Every time I tell people I’m heading to Ski Cooper, they say, “Cooper? You mean Copper, right?” While we ski a fair amount at Copper, my kids often have ski races at Ski Cooper, which is about 10 miles down the road from Leadville and far enough off the I-70 to feel a world away.
I spent two weekends at Ski Cooper this season. And after skiing at Aspen, Vail, and Breckenridge, here are a few things that stand out: People don’t use those fancy store-bought ski-specific harnesses to control their kids on the slopes. They use a 20-foot length of thick rope. The kind rope you might lasso a wild horse with. Nobody’s here to valet your skis for you overnight or to hand you a tissue if your nose is running. The lift operator has hair past his shoulders and a name tag that reads “Lift Ninja.” And at day’s end, folks just ski right through the sloping parking lot to their cars.
Instead of escalators down to the bathrooms, the lodge has a steep staircase that’s narrower than the steps down to a 1970s basement. Surely it wouldn’t pass code today. You have to sort of turn sideways in your ski boots when you meet someone on the stairs. The ride up the main double chairlift, named for the 10th Mountain, which trained here in the 1940s for WWII, is somewhere in the neighborhood of two hours. It was so quiet and peaceful, I nearly fell asleep on the way up, I am not kidding. The lack of a frenetic pace also means you can get fresh tracks at 2 p.m. In a nut, Ski Cooper is a no frills throwback kind of place.
Miners on Skis
While my son was inspecting the course for his second run, I rode up the lift with Henry Tuxhorn, a miner who was one of the few workers not laid off from the Climax Mine in 1986, when the company went from 3,000 to 300 employees, devastating the town of Leadville. Henry was quick to tell me the reason he has boot heaters in his telemark boots is only because he has a pinched disk that leaves his left leg cold. Otherwise the hardscrabble skier wouldn’t think of utilizing such a high-tech luxury gadget. “This is not a fancy pants kind of place,” said Henry.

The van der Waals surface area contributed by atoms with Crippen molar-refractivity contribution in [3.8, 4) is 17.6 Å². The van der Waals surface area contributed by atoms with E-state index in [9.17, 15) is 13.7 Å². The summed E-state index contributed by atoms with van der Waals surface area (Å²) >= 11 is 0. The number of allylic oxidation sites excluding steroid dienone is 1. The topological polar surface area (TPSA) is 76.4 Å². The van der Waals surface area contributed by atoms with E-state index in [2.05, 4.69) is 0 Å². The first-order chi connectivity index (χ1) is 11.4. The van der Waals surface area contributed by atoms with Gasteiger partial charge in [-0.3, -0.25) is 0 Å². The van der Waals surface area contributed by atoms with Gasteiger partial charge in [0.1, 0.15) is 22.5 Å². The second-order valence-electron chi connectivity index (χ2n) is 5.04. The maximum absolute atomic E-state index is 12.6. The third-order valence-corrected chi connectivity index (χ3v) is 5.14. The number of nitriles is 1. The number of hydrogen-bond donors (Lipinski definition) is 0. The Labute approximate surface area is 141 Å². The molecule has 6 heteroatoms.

After my son’s race, we took a run on the Piney Basin triple chair, where we ran into Henry again. At Ski Cooper you run into the same people all day because there are only nine of you. On the lift, Henry told us the uses of molybdenum, which is mined at Climax. It’s a lubricant but also what makes the Japanese Samurai sword so strong. When he’s not working on the mine’s electrical system, Henry is here at Cooper some 50 days a year. “Not as much as I’d like,” he told us.
Perfect Learning Venue
We were at Ski Cooper for ski races, but clearly the mountain would be the ideal spot to bring kids (or adults) for reasonably priced lessons. In the liftline (and I use the term “line” pretty loosely here; there are virtually no lines at Cooper), I met another friendly fellow—who happened to be wearing a bear backpack. We hit it off immediately, given my last blog post was on skiing with a stuffed bear on my back. He told me that both his daughters learned to ski and ride at Cooper. “Rentals are only $18 a day for kids,” he said. “We’d rent skis in the morning and snowboards in the afternoon.”
An all-day group lesson for kids cost only $95 (including lift ticket and rentals). At resorts like Jackson Hole, Sun Valley, and Vail, group lessons can run more than twice that price, and you still have to get rentals. An adult all-day ticket is $47; kids are $27. Those are prices circa mid 1990s at the major ski resorts.
Now it’s true that the terrain here is mellow. Ski Cooper, admittedly, has some flat spots. But when your kindergartener is learning to ski, it’s not like they’re ready to drop cliffs in the Extreme Limits at Crested Butte or huck themselves into Corbet’s at Jackson.
After we left Henry, my son and I skied through the bumps and trees, catching pockets of fresh tracks all the way down. On the ride back up, we talked about molybdenum, the race, and school. The laid-back pace of Cooper gave us time to connect. Which brings up another point: we were also blissfully unplugged, because when you travel back in time, you don’t get cell reception.
© 2014 maddogmom.com All Rights Reserved